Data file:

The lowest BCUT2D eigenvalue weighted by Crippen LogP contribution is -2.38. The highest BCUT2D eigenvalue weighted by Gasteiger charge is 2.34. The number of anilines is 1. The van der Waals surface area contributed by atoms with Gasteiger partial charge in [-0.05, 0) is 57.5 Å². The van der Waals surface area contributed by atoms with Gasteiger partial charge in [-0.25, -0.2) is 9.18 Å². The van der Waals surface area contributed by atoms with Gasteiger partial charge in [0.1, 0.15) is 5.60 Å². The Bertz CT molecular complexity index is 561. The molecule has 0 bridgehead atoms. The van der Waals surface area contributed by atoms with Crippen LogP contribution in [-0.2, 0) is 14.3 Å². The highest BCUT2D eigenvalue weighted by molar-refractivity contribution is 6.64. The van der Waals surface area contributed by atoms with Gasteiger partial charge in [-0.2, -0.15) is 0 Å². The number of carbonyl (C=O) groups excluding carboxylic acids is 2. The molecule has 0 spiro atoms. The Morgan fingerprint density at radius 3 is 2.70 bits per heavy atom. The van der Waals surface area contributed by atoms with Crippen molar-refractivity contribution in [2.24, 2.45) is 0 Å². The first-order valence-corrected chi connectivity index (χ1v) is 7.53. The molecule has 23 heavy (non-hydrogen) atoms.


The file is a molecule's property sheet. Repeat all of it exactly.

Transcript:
The lowest BCUT2D eigenvalue weighted by Crippen LogP contribution is -2.38. The highest BCUT2D eigenvalue weighted by Gasteiger charge is 2.34. The number of anilines is 1. The van der Waals surface area contributed by atoms with Gasteiger partial charge in [-0.05, 0) is 57.5 Å². The van der Waals surface area contributed by atoms with Gasteiger partial charge in [-0.25, -0.2) is 9.18 Å². The van der Waals surface area contributed by atoms with Gasteiger partial charge in [0.1, 0.15) is 5.60 Å². The Bertz CT molecular complexity index is 561. The molecule has 0 bridgehead atoms. The van der Waals surface area contributed by atoms with Crippen LogP contribution in [-0.2, 0) is 14.3 Å². The highest BCUT2D eigenvalue weighted by molar-refractivity contribution is 6.64. The van der Waals surface area contributed by atoms with Gasteiger partial charge in [-0.2, -0.15) is 0 Å². The number of carbonyl (C=O) groups excluding carboxylic acids is 2. The molecule has 0 spiro atoms. The Morgan fingerprint density at radius 3 is 2.70 bits per heavy atom. The van der Waals surface area contributed by atoms with Crippen molar-refractivity contribution in [2.24, 2.45) is 0 Å². The first-order valence-corrected chi connectivity index (χ1v) is 7.53. The molecule has 23 heavy (non-hydrogen) atoms.